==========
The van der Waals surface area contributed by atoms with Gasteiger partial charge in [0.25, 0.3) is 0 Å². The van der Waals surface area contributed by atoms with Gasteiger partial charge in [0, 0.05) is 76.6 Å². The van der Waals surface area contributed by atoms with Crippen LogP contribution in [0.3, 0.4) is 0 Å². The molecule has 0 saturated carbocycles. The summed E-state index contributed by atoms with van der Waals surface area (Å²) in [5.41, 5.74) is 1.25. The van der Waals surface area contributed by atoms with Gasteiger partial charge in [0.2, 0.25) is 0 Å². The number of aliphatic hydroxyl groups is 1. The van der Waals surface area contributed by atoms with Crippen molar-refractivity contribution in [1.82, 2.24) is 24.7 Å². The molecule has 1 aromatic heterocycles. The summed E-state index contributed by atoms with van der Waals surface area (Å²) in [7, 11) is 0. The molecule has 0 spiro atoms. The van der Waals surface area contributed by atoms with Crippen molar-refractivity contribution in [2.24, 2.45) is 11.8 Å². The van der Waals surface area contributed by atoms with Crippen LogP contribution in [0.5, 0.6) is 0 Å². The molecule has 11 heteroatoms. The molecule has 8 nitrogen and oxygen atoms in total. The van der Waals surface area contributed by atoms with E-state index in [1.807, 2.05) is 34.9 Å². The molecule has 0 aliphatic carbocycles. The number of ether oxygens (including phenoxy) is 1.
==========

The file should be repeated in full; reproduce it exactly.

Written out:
The van der Waals surface area contributed by atoms with Gasteiger partial charge in [0.25, 0.3) is 0 Å². The van der Waals surface area contributed by atoms with Gasteiger partial charge in [0, 0.05) is 76.6 Å². The van der Waals surface area contributed by atoms with Crippen LogP contribution in [0.3, 0.4) is 0 Å². The molecule has 0 saturated carbocycles. The summed E-state index contributed by atoms with van der Waals surface area (Å²) in [5.41, 5.74) is 1.25. The van der Waals surface area contributed by atoms with Gasteiger partial charge in [0.2, 0.25) is 0 Å². The number of aliphatic hydroxyl groups is 1. The van der Waals surface area contributed by atoms with Crippen molar-refractivity contribution in [1.82, 2.24) is 24.7 Å². The molecule has 1 aromatic heterocycles. The summed E-state index contributed by atoms with van der Waals surface area (Å²) in [7, 11) is 0. The molecule has 0 spiro atoms. The van der Waals surface area contributed by atoms with Crippen molar-refractivity contribution in [2.24, 2.45) is 11.8 Å². The van der Waals surface area contributed by atoms with Crippen LogP contribution in [0.5, 0.6) is 0 Å². The molecule has 11 heteroatoms. The molecule has 8 nitrogen and oxygen atoms in total. The van der Waals surface area contributed by atoms with E-state index in [1.807, 2.05) is 34.9 Å². The molecule has 0 aliphatic carbocycles. The number of ether oxygens (including phenoxy) is 1.